Thursday, July 4, 2013

Independence Day 2013

Waking up today sans alarm, I first appreciated the fact that back in 1941, Congress made this an official federal holiday. Prior to that, federal workers had to take a day off without pay to celebrate America's independence. So where does this day come from and what does it mean to me? Not being a history buff but being someone who loves his country and has sworn to die for it, I thought I'd educate myself a bit.

It all goes back to the Revolutionary War with Great Britain in 1775. Not many of our colonists desired independence at the time from Great Britain but by June the next year, the Continental Congress met and appointed a 5-man committee to draft what would become our Declaration of Independence. Those men were Thomas Jefferson of Virginia, John Adams of Massachusetts, Roger Sherman of Connecticut, Benjamin Franklin of Pennsylvania, and Robert Livingston of New York. In early July 1776, it was voted on and on July 4th, Congress officially adopted the Declaration of Independence. It was read aloud in Philadelphia for the first time four days later on July 8th. John Adams wrote the following to his wife, Abigail, just after Congress voted regarding the declaration:

"...will be celebrated, by succeeding Generations, as the great anniversary Festival" and that the celebration should include "Pomp and Parade...Games, Sports, Guns, Bells, Bonfires and Illuminations from one End of this Continent to the other."

It wasn't until 1870 that the U.S. Congress made today an official holiday, even though states were starting back in 1778 with Massachusetts. Eventually in 1941, it became a federal holiday like I mentioned earlier. Ironically, two authors of the Declaration both died on its 50th anniversary, on July 4, 1826. They were John Adams and Thomas Jefferson. Here is a video (less than 3min in length) from the History Channel about today's history.

Today, flags fly. Concerts are held. Fireworks and mischief across our land prevail in several evenings surrounding our holiday. Many less fireworks than normal this year, though, due to the epic failure of the current Congress to have an approved budget and have therefore enacted the "furlough." Many, many of our military bases this year have scrapped fireworks due to no funding. It's ironic, isn't it? The same military that sustains our independence is celebrating less than ever this year because of the failure of the Congress...a congress that once approved the Declaration itself. In other areas (like in communities near Cleveland, OH), the fireworks are scrapped due to funding or more so because of unruly youth thereby presenting a real security and safety concern.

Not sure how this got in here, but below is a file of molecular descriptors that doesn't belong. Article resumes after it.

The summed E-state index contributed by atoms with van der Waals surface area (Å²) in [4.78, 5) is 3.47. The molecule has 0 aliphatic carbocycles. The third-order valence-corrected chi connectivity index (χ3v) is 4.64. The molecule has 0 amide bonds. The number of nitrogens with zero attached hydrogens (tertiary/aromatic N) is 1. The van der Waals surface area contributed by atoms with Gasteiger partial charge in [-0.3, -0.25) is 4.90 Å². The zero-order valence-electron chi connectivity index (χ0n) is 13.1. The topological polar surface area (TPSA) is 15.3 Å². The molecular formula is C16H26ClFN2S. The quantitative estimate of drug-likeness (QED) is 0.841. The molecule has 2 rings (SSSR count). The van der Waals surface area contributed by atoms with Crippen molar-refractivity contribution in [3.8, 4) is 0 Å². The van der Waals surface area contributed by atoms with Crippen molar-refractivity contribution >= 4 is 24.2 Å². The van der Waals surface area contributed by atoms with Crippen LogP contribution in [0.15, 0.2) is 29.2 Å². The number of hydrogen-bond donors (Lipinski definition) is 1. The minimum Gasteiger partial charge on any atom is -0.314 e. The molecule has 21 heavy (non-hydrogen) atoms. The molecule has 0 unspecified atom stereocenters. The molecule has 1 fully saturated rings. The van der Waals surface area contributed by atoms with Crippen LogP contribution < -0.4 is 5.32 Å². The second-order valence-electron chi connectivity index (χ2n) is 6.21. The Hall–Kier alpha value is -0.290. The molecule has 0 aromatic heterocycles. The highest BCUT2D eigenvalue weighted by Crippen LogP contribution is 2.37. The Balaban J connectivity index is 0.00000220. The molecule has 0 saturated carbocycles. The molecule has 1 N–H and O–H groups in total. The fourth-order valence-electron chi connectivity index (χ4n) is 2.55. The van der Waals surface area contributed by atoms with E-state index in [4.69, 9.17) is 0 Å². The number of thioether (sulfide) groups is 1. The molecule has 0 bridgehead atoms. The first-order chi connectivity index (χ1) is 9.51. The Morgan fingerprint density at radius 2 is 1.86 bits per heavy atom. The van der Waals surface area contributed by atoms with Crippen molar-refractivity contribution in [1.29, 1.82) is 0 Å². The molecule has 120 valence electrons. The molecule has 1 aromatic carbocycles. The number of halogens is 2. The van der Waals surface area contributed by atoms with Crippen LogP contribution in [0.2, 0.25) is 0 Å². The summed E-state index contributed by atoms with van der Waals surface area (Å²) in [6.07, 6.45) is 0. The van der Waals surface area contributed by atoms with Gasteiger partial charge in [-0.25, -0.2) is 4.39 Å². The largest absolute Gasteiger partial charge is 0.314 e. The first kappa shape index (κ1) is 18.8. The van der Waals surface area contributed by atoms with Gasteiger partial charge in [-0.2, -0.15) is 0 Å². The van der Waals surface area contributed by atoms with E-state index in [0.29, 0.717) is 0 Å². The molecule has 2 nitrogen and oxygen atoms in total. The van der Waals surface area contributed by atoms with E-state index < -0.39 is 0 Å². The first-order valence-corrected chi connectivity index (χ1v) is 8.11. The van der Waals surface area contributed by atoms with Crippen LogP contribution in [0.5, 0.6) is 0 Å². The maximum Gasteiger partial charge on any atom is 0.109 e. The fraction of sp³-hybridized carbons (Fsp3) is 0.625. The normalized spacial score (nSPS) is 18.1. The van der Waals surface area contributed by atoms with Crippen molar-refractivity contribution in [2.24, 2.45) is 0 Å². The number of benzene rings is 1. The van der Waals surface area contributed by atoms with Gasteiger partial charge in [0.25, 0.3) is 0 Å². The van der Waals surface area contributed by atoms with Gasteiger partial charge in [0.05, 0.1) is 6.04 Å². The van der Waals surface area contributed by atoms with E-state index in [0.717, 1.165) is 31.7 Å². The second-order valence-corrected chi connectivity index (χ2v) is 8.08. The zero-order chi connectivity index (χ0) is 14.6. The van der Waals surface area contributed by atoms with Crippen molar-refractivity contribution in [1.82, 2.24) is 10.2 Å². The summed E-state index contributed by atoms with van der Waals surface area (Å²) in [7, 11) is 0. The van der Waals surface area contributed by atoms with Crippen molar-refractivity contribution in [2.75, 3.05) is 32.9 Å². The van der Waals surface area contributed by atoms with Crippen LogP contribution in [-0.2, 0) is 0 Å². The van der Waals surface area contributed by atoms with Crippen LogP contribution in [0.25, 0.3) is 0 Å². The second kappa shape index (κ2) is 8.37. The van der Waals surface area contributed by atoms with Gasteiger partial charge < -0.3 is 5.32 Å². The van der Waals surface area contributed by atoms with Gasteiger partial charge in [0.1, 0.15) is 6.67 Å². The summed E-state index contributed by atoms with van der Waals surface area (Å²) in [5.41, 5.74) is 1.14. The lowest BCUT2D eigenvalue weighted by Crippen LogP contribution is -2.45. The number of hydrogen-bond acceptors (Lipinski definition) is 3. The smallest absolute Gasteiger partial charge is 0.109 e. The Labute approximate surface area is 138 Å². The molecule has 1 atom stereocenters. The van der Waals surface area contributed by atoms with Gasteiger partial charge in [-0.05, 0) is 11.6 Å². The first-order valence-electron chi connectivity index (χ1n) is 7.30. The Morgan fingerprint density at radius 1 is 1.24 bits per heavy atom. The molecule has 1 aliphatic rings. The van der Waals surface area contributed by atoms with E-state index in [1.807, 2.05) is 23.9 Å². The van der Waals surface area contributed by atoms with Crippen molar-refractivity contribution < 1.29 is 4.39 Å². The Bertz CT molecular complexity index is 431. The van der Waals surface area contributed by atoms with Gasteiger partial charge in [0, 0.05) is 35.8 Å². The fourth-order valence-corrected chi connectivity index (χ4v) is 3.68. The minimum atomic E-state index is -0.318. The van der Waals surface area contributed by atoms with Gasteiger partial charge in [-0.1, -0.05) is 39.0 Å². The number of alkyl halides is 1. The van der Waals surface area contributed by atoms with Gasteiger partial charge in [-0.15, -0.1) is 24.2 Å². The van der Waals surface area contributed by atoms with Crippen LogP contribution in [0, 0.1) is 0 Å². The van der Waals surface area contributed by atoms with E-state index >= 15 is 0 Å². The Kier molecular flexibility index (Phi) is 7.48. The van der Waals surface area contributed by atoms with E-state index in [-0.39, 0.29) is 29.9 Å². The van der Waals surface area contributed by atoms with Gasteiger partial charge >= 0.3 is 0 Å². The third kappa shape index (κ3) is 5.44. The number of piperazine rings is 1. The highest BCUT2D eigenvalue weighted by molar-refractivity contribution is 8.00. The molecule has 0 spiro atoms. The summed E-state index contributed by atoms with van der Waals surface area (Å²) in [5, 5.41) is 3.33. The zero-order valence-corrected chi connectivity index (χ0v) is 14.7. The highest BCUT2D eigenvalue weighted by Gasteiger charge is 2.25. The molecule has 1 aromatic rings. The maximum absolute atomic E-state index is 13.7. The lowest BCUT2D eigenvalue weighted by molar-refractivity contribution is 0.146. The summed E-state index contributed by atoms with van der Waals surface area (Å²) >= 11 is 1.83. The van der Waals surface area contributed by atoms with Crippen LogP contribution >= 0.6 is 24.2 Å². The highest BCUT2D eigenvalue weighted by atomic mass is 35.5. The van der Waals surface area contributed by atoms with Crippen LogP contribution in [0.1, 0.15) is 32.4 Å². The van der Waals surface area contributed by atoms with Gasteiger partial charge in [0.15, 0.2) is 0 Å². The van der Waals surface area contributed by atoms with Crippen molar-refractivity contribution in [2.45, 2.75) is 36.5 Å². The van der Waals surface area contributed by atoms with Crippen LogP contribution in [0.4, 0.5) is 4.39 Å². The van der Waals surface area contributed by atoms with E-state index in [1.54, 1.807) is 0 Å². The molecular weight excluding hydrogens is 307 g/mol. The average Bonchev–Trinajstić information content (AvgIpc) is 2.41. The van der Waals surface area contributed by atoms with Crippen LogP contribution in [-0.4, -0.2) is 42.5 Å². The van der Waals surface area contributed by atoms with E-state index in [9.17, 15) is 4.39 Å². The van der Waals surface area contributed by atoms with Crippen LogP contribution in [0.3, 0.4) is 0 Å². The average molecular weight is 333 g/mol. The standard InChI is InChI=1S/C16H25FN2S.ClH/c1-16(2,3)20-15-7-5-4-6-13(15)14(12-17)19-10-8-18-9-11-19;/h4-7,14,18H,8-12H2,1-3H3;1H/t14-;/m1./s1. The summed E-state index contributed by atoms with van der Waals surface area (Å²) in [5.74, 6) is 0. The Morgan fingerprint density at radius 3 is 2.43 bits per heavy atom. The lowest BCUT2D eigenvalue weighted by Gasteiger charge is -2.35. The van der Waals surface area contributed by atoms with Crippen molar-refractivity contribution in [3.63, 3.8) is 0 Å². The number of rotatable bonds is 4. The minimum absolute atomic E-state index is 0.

For me...for my family, our flag flies. It flies every day of the year. I don't need a holiday to remind me of my independence and my oath. Every day I leave my home I pause and look at that flag and remember what it stands for. I also immediately think of the places it is currently flying. Places like remote FOBs (Forward Operating Bases) in Afghanistan, midship on U.S. Navy ships out to sea, on the arms of U.S. Marines at Camp Leatherneck in southern Afghanistan, and along the fuselage of U.S. Coast Guard choppers that protect our coastline and rescue those in need. We will spend today as a family together, watching the same parade we watch each year and later enjoy a relaxing afternoon with friends who have "adopted" us as family which include a few brothers (and a sister) who also serve as I do. Fireworks tonight? Perhaps...but I do enjoy my couch on July 4th evening. I surely love to crank the sound system to the Boston Pops' annual July 4th celebration. The powerful orchestra sends chills down my spine every year. Besides, there will be plenty of revelers outside I'll be able to hear (and see) for sure. Here are two photos from 2 years ago today. I was at Bagram Air Field in northern Afghanistan and they ran a "deployed version" of the infamous Peachtree Road Race that's held in Atlanta every July 4th...a MONSTROUS race with thousands and thousands of runners.
They had a huge banner for us all to sign. 
Ready to run 10 kilometers in the hot Afghan sun
Yesterday, the USS Dwight Eisenhower (CVN-69) Battle Group returned home to Norfolk, VA. In years past, deployments were a standard six months. Not so for the "Ike" who ended up being deployed for 10 out of the past 12 months. Births missed, holidays and countless other sacrifices. I loved scrolling through the homecoming photos from the pier and thought I'd share a few below. I've been on that pier, I've been on that ship, and I know what it's like to get that first kiss...again. Welcome home, Sailors...welcome home. And to you all, have a Happy 4th of July and remember where our independence comes from and who sustains it today as we enjoy it.
The crew "Manning the Rails" as they approach the pier where their families wait.

The crew "Manning the Rails" as they approach the pier where their families wait.


The "First Kiss" ... a Naval tradition

"Hello Son...great to meet you for the first time!"

:-)

Manning the Rails

My biggest heart tug...Daddy's first chance to hold his baby girl.  "Welcome home, Shipmate. Welcome home."

1 comment:

Jerod Husvar said...

The heart of a nation rides on that ship! Welcome home, Ike and crew!